Saturday, September 15, 2012




Anybody who's reading this and doesn't know the work of the great Japanese poet Shuntaro Tanikawa, I urge you to look at some of the many books of his translated into English. You can find reasonably-priced copies at Amazon or abebooks.

His poetry has been a delight and inspiration to me for decades, and I owe a deep debt to his translators, in particular William I. Elliott and Kazuo Kawamura, who have co-translated at least a dozen collections. Harold Wright also did a "Selected" which is available. (I love Wright's translation of the poem, "Billy the Kid.")

The first volume of Tanikawa I read was "With Silence My Companion," a sequence of 25 sonnets, published in 1975 by Prescott Street Press, who did a great job of design and production (just holding the book and looking into it as I fan through its pages, is enjoyable).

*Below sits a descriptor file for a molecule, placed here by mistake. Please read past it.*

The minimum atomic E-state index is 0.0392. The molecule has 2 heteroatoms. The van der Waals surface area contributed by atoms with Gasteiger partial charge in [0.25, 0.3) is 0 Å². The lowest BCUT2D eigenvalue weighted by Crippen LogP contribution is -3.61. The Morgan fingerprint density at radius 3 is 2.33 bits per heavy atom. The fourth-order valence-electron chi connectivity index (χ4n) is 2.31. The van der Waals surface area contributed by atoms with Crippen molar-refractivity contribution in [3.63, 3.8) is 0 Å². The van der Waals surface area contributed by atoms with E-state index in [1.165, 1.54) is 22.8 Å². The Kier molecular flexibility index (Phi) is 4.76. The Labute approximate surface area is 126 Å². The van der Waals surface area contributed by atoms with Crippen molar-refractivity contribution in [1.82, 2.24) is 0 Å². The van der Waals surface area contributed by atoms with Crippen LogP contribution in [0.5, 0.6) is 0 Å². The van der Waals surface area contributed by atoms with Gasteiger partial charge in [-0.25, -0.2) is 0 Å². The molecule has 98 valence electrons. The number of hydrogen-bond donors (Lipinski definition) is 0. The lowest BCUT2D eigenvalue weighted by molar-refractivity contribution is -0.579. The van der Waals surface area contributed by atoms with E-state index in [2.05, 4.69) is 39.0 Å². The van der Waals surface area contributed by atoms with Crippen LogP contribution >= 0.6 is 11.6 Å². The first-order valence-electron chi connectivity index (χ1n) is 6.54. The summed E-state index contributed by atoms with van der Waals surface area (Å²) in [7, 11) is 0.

Here's a couple poems from "Songs of Nonsense," published by Seidosha in 1991, trans. Elliott/Kawamura:


He leapt from the 9th floor,
bounced off the 6th floor terrace,
slammed into the 3rd floor eaves,
and fell in the bushes on the ground,
his cheeks and shins all scraped up.
He took the elevator back up to the 9th
and re-read his half-page suicide note,
which contained three misplaced prepositions
that he now corrected.
Then he ran up to the 16th floor
and once again jumped.
At the 12th floor level he sprouted wings;
a 10th floor wind took him in tow
and lifted him to circle the night sky, slowly.


A man or a woman?
Bowels spill out
of a large surgical incision.
Three doctors and four nurses freeze
over the body.
The room is as bright as a riverbank.
He—or she—is going to die
but is asleep right now!
In his dreams
he's brushing his teeth!
Though nothing further can be done,
the dying one doesn't give a damn.
While the family cry in the waiting room,
he dies brushing his teeth.



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